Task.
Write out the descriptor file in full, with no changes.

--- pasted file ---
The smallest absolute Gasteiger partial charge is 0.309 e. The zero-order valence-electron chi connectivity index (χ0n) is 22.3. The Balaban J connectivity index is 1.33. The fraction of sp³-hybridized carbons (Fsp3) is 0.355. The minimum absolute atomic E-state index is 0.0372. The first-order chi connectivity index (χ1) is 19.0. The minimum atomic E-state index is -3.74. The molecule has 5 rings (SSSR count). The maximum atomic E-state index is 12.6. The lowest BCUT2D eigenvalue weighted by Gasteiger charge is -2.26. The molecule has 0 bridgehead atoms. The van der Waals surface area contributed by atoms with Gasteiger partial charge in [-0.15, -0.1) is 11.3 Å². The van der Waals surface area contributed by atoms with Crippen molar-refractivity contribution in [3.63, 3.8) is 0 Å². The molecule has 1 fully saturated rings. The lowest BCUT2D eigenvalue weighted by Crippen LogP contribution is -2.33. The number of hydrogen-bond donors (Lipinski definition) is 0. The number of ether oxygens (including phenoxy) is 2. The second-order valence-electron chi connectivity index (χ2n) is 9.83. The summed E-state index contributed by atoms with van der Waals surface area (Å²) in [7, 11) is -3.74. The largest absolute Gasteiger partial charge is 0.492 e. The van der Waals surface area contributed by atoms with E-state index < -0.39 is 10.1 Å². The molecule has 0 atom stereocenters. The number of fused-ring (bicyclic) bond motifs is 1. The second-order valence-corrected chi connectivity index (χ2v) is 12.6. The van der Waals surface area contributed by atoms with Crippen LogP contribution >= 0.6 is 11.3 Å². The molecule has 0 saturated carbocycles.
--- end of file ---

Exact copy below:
The smallest absolute Gasteiger partial charge is 0.309 e. The zero-order valence-electron chi connectivity index (χ0n) is 22.3. The Balaban J connectivity index is 1.33. The fraction of sp³-hybridized carbons (Fsp3) is 0.355. The minimum absolute atomic E-state index is 0.0372. The first-order chi connectivity index (χ1) is 19.0. The minimum atomic E-state index is -3.74. The molecule has 5 rings (SSSR count). The maximum atomic E-state index is 12.6. The lowest BCUT2D eigenvalue weighted by Gasteiger charge is -2.26. The molecule has 0 bridgehead atoms. The van der Waals surface area contributed by atoms with Gasteiger partial charge in [-0.15, -0.1) is 11.3 Å². The van der Waals surface area contributed by atoms with Crippen molar-refractivity contribution in [3.63, 3.8) is 0 Å². The molecule has 1 fully saturated rings. The lowest BCUT2D eigenvalue weighted by Crippen LogP contribution is -2.33. The number of hydrogen-bond donors (Lipinski definition) is 0. The number of ether oxygens (including phenoxy) is 2. The second-order valence-electron chi connectivity index (χ2n) is 9.83. The summed E-state index contributed by atoms with van der Waals surface area (Å²) in [7, 11) is -3.74. The largest absolute Gasteiger partial charge is 0.492 e. The van der Waals surface area contributed by atoms with E-state index < -0.39 is 10.1 Å². The molecule has 0 atom stereocenters. The number of fused-ring (bicyclic) bond motifs is 1. The second-order valence-corrected chi connectivity index (χ2v) is 12.6. The van der Waals surface area contributed by atoms with Crippen LogP contribution >= 0.6 is 11.3 Å². The molecule has 0 saturated carbocycles.